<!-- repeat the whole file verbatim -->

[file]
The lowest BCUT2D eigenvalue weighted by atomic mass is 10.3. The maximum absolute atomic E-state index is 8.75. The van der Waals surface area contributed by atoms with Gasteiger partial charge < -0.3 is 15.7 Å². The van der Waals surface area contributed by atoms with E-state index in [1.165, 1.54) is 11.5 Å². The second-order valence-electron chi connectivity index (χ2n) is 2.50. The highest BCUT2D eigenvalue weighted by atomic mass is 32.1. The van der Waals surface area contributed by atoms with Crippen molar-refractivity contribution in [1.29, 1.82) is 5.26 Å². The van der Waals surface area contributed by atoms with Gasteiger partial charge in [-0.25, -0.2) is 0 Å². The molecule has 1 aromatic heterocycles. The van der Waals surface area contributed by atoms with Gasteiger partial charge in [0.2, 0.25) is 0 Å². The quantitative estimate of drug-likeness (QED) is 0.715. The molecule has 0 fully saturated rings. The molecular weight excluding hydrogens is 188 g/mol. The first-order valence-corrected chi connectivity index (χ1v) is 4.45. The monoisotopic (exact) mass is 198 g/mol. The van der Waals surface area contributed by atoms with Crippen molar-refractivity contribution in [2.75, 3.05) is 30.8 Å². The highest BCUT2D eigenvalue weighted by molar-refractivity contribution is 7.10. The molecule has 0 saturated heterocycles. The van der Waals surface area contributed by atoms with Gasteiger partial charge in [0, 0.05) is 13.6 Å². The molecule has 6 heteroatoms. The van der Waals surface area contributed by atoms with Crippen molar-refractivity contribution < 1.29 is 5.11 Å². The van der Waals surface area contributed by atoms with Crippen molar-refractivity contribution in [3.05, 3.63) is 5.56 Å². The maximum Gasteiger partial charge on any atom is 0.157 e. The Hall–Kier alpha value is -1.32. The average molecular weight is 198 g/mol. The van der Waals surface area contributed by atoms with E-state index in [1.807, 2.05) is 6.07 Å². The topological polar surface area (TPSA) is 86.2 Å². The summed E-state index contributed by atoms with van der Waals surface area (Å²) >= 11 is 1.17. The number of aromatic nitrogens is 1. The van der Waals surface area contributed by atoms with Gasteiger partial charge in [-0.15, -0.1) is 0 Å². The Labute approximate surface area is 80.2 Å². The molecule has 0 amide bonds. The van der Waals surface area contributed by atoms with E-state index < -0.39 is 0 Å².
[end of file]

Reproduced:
The lowest BCUT2D eigenvalue weighted by atomic mass is 10.3. The maximum absolute atomic E-state index is 8.75. The van der Waals surface area contributed by atoms with Gasteiger partial charge < -0.3 is 15.7 Å². The van der Waals surface area contributed by atoms with E-state index in [1.165, 1.54) is 11.5 Å². The second-order valence-electron chi connectivity index (χ2n) is 2.50. The highest BCUT2D eigenvalue weighted by atomic mass is 32.1. The van der Waals surface area contributed by atoms with Crippen molar-refractivity contribution in [1.29, 1.82) is 5.26 Å². The van der Waals surface area contributed by atoms with Gasteiger partial charge in [-0.25, -0.2) is 0 Å². The molecule has 1 aromatic heterocycles. The van der Waals surface area contributed by atoms with Gasteiger partial charge in [0.2, 0.25) is 0 Å². The quantitative estimate of drug-likeness (QED) is 0.715. The molecule has 0 fully saturated rings. The molecular weight excluding hydrogens is 188 g/mol. The first-order valence-corrected chi connectivity index (χ1v) is 4.45. The monoisotopic (exact) mass is 198 g/mol. The van der Waals surface area contributed by atoms with Crippen molar-refractivity contribution in [2.75, 3.05) is 30.8 Å². The highest BCUT2D eigenvalue weighted by molar-refractivity contribution is 7.10. The molecule has 0 saturated heterocycles. The van der Waals surface area contributed by atoms with Gasteiger partial charge in [0, 0.05) is 13.6 Å². The molecule has 6 heteroatoms. The van der Waals surface area contributed by atoms with Crippen molar-refractivity contribution < 1.29 is 5.11 Å². The van der Waals surface area contributed by atoms with Crippen molar-refractivity contribution in [3.05, 3.63) is 5.56 Å². The maximum Gasteiger partial charge on any atom is 0.157 e. The Hall–Kier alpha value is -1.32. The average molecular weight is 198 g/mol. The van der Waals surface area contributed by atoms with E-state index in [1.807, 2.05) is 6.07 Å². The topological polar surface area (TPSA) is 86.2 Å². The summed E-state index contributed by atoms with van der Waals surface area (Å²) >= 11 is 1.17. The number of aromatic nitrogens is 1. The van der Waals surface area contributed by atoms with Gasteiger partial charge in [-0.15, -0.1) is 0 Å². The Labute approximate surface area is 80.2 Å². The molecule has 0 amide bonds. The van der Waals surface area contributed by atoms with E-state index < -0.39 is 0 Å².